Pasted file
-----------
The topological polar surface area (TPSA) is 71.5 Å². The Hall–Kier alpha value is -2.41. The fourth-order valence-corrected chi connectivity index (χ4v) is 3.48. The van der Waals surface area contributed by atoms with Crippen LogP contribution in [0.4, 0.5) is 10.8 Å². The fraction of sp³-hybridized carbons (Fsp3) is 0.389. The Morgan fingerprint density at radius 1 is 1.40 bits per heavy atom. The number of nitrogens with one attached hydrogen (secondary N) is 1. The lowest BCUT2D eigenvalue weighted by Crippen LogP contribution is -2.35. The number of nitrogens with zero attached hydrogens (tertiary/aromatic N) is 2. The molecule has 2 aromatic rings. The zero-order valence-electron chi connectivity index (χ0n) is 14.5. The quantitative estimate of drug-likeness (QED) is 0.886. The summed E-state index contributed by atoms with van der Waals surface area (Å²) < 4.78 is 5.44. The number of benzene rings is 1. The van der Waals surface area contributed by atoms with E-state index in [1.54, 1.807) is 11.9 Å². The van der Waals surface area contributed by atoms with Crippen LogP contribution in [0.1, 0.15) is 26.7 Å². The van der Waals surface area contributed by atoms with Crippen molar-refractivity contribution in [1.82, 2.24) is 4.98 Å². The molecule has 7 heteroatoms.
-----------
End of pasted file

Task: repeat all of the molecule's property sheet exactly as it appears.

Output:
The topological polar surface area (TPSA) is 71.5 Å². The Hall–Kier alpha value is -2.41. The fourth-order valence-corrected chi connectivity index (χ4v) is 3.48. The van der Waals surface area contributed by atoms with Crippen LogP contribution in [0.4, 0.5) is 10.8 Å². The fraction of sp³-hybridized carbons (Fsp3) is 0.389. The Morgan fingerprint density at radius 1 is 1.40 bits per heavy atom. The number of nitrogens with one attached hydrogen (secondary N) is 1. The lowest BCUT2D eigenvalue weighted by Crippen LogP contribution is -2.35. The number of nitrogens with zero attached hydrogens (tertiary/aromatic N) is 2. The molecule has 2 aromatic rings. The zero-order valence-electron chi connectivity index (χ0n) is 14.5. The quantitative estimate of drug-likeness (QED) is 0.886. The summed E-state index contributed by atoms with van der Waals surface area (Å²) < 4.78 is 5.44. The number of benzene rings is 1. The van der Waals surface area contributed by atoms with E-state index in [1.54, 1.807) is 11.9 Å². The van der Waals surface area contributed by atoms with Crippen LogP contribution in [0.1, 0.15) is 26.7 Å². The van der Waals surface area contributed by atoms with Crippen molar-refractivity contribution in [1.82, 2.24) is 4.98 Å². The molecule has 7 heteroatoms.